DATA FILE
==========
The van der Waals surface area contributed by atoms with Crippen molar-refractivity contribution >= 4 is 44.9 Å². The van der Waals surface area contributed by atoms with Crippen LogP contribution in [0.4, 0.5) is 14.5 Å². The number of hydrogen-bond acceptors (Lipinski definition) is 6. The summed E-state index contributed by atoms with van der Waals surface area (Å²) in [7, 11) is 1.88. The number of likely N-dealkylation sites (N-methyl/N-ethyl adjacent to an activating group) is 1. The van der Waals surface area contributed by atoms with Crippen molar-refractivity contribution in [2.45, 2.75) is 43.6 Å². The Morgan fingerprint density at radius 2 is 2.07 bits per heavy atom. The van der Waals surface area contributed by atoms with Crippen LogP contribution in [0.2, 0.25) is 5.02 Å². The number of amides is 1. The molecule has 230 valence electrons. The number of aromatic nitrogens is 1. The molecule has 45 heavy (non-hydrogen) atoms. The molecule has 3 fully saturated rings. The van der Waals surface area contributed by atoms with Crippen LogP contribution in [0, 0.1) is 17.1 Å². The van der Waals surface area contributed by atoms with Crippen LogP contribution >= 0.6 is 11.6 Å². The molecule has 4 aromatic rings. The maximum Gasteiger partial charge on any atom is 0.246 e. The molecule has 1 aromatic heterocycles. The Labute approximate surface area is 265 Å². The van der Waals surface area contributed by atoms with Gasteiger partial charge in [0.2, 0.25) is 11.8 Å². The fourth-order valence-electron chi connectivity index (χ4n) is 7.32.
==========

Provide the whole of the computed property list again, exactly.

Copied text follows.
The van der Waals surface area contributed by atoms with Crippen molar-refractivity contribution >= 4 is 44.9 Å². The van der Waals surface area contributed by atoms with Crippen LogP contribution in [0.4, 0.5) is 14.5 Å². The number of hydrogen-bond acceptors (Lipinski definition) is 6. The summed E-state index contributed by atoms with van der Waals surface area (Å²) in [7, 11) is 1.88. The number of likely N-dealkylation sites (N-methyl/N-ethyl adjacent to an activating group) is 1. The van der Waals surface area contributed by atoms with Crippen molar-refractivity contribution in [2.45, 2.75) is 43.6 Å². The Morgan fingerprint density at radius 2 is 2.07 bits per heavy atom. The van der Waals surface area contributed by atoms with Crippen LogP contribution in [0.2, 0.25) is 5.02 Å². The number of amides is 1. The molecule has 230 valence electrons. The number of aromatic nitrogens is 1. The molecule has 45 heavy (non-hydrogen) atoms. The molecule has 3 fully saturated rings. The van der Waals surface area contributed by atoms with Crippen LogP contribution in [0, 0.1) is 17.1 Å². The van der Waals surface area contributed by atoms with Crippen LogP contribution >= 0.6 is 11.6 Å². The molecule has 4 aromatic rings. The maximum Gasteiger partial charge on any atom is 0.246 e. The molecule has 1 aromatic heterocycles. The Labute approximate surface area is 265 Å². The van der Waals surface area contributed by atoms with Gasteiger partial charge in [0.2, 0.25) is 11.8 Å². The fourth-order valence-electron chi connectivity index (χ4n) is 7.32.